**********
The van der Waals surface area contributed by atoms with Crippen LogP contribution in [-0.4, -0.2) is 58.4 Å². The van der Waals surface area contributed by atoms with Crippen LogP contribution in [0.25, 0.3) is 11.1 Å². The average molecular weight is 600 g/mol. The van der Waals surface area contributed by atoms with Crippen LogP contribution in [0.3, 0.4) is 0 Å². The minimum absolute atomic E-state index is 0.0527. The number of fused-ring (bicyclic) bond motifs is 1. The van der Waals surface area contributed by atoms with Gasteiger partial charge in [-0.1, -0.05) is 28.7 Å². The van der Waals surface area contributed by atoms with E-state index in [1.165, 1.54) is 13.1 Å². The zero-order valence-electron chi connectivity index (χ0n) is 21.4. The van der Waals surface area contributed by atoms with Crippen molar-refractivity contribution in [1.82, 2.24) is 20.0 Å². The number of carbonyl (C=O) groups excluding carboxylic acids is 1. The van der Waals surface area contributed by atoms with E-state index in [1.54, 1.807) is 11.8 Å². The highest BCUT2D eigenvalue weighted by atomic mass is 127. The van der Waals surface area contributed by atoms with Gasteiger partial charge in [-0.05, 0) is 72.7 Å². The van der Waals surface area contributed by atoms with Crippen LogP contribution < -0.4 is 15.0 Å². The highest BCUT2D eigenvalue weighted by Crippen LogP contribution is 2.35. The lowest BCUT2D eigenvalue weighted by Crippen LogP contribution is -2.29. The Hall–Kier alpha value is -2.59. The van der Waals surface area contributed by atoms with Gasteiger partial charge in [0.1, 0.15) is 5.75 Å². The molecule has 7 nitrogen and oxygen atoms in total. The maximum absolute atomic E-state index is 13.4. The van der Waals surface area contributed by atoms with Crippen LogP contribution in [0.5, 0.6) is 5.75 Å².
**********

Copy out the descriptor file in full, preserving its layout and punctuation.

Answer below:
The van der Waals surface area contributed by atoms with Crippen LogP contribution in [-0.4, -0.2) is 58.4 Å². The van der Waals surface area contributed by atoms with Crippen LogP contribution in [0.25, 0.3) is 11.1 Å². The average molecular weight is 600 g/mol. The van der Waals surface area contributed by atoms with Crippen LogP contribution in [0.3, 0.4) is 0 Å². The minimum absolute atomic E-state index is 0.0527. The number of fused-ring (bicyclic) bond motifs is 1. The van der Waals surface area contributed by atoms with Gasteiger partial charge in [-0.1, -0.05) is 28.7 Å². The van der Waals surface area contributed by atoms with E-state index in [1.165, 1.54) is 13.1 Å². The zero-order valence-electron chi connectivity index (χ0n) is 21.4. The van der Waals surface area contributed by atoms with Crippen molar-refractivity contribution in [1.82, 2.24) is 20.0 Å². The number of carbonyl (C=O) groups excluding carboxylic acids is 1. The van der Waals surface area contributed by atoms with E-state index in [1.54, 1.807) is 11.8 Å². The highest BCUT2D eigenvalue weighted by atomic mass is 127. The van der Waals surface area contributed by atoms with Gasteiger partial charge in [-0.05, 0) is 72.7 Å². The van der Waals surface area contributed by atoms with Crippen LogP contribution < -0.4 is 15.0 Å². The highest BCUT2D eigenvalue weighted by Crippen LogP contribution is 2.35. The lowest BCUT2D eigenvalue weighted by Crippen LogP contribution is -2.29. The Hall–Kier alpha value is -2.59. The van der Waals surface area contributed by atoms with Gasteiger partial charge in [0.1, 0.15) is 5.75 Å². The molecule has 7 nitrogen and oxygen atoms in total. The maximum absolute atomic E-state index is 13.4. The van der Waals surface area contributed by atoms with Crippen LogP contribution in [0.5, 0.6) is 5.75 Å².